The illegal movement of undocumented foreign nationals known as ‘border jumpers’ is worsening around the Beitbridge Border between South Africa and Zimbabwe. This comes amid a crackdown by Harare on dissidents.

Hundreds of people cross illegally into South Africa daily to get to Musina and elsewhere.

Police and soldiers are seemingly unable to control them as they make their way through the recently constructed R37 million border fence.

Soldiers tried to stop the SABC News crew from reporting about activities of illegal movement of people along the border fence. Hundreds of undocumented Zimbabwean nationals cross the border into South Africa daily.

They illegally jump the borderline fence, walk through the bush to the N1 to get transport to Musina town and elsewhere. Later on in the afternoon, they walk back carrying goods including groceries, using the same route back into Zimbabwe.

They do that during the day under the watchful eye of the police and soldiers who cannot control the influx. The undocumented foreign nationals say they cross the border illegally as the economic situation back home is bad.


Situation difficult in Zimbabwe 

A Zimbabwean national whom the SABC crew met in the bush says things are difficult.

“As people, it is tough for us to survive because at home we are hungry. If things were better we would not be here. We don’t want to interfere with the police when they chase us because they are right. In other words, they are protecting us from the criminals in the jungle. The main point is that things at home are tough,” he says.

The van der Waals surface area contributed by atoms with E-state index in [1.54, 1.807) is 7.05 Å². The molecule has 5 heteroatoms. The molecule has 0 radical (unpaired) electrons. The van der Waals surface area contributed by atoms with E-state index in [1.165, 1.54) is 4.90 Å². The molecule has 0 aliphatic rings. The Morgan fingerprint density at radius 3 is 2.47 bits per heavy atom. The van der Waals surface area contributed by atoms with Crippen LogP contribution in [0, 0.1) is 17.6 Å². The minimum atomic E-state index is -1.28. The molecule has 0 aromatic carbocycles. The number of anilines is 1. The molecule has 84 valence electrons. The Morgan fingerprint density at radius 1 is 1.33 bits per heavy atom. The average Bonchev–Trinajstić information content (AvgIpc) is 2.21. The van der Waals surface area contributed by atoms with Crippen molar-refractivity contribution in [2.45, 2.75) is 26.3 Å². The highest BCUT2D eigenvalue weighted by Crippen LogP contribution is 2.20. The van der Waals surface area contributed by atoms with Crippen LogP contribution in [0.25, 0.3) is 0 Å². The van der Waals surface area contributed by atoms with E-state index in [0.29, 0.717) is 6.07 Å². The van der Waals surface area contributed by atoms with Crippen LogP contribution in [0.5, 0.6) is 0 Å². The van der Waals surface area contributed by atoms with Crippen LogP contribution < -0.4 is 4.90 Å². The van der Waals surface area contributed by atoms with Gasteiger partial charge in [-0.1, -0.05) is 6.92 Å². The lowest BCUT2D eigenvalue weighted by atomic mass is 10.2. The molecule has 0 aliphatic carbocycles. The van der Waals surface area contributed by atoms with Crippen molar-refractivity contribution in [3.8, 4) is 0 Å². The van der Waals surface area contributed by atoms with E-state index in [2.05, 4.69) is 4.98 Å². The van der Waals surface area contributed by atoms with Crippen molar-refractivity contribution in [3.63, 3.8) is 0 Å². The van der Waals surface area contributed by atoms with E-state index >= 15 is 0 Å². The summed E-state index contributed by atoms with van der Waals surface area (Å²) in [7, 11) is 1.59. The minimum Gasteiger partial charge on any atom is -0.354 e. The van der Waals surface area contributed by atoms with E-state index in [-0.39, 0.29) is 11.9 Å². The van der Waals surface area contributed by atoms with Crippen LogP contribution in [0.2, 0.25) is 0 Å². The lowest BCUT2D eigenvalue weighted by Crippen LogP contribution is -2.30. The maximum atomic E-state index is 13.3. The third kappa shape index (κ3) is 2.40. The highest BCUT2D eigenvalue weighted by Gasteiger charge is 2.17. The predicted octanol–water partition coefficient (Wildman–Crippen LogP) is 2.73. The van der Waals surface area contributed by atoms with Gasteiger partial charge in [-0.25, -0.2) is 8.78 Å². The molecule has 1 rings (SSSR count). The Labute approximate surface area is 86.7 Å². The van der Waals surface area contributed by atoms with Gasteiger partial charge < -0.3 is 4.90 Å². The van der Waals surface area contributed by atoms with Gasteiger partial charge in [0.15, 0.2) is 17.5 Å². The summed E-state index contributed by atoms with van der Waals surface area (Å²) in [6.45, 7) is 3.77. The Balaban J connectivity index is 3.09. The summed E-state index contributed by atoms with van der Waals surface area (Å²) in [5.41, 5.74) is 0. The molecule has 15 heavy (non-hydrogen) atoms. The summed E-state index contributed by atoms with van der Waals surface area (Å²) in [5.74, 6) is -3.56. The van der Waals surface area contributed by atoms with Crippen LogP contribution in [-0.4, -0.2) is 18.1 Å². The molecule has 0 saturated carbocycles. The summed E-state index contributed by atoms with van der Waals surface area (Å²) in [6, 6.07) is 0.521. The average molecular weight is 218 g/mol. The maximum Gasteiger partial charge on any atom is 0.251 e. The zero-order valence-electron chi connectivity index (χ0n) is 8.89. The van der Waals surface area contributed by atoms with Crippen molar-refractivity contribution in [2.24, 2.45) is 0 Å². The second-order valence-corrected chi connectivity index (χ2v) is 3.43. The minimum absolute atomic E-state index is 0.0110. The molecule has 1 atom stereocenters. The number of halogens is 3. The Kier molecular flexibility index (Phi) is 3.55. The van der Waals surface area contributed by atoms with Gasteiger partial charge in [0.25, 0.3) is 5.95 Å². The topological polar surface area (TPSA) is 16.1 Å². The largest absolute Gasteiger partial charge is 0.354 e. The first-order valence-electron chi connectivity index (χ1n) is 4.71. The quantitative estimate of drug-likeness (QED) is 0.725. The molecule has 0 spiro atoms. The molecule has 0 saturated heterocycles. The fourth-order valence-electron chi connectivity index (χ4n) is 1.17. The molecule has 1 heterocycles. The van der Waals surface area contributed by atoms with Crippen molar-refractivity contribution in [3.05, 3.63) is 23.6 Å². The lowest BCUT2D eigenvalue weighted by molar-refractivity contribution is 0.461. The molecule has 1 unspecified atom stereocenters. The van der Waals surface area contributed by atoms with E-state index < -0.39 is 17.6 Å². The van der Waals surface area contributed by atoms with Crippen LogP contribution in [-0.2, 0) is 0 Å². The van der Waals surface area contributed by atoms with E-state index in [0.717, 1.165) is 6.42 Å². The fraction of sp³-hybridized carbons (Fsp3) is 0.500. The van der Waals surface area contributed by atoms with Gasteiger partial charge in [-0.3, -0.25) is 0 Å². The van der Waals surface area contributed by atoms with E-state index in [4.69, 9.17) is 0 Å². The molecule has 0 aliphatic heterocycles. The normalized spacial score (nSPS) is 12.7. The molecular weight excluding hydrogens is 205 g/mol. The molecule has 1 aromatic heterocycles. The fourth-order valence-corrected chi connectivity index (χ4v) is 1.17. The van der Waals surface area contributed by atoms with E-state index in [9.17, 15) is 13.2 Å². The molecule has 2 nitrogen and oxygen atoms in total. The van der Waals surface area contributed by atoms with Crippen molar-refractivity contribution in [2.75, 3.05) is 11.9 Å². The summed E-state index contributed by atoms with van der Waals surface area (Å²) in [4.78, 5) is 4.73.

The Zimbabwean nationals – who are illegally crossing along the Beitbridge borderline into the country to buy food have thanked the soldiers and police patrolling the borderline for not stopping them. They say that law enforcement officers allow them free passage.

“The SAPS … we don’t have problems with them, but the main problem is our Zimbabwean soldiers and police. They are demanding large amounts for us to come to South Africa.”

The Health and Social Development departments say that the high number of people flocking into the small border town of Musina is putting a strain on government services. Some women and children from Zimbabwe are often seen wandering in the streets begging for food and money.

Social Development Spokesperson Witness Tiva says 41 unaccompanied minors were picked up in the streets and are being kept at a private place of safety in Musina.

“We also work with the Department of Home Affairs for further processing of unaccompanied minors, upon identification of unaccompanied minors the referral is sent to social workers for assessment and temporary placement. The number of children placed at the shelter is 41,” says Tiva.

The police’s Brigadier Motlafela Mojapelo says alcohol and illicit cigarettes worth millions of rands have been confiscated in the area since the start of the lockdown.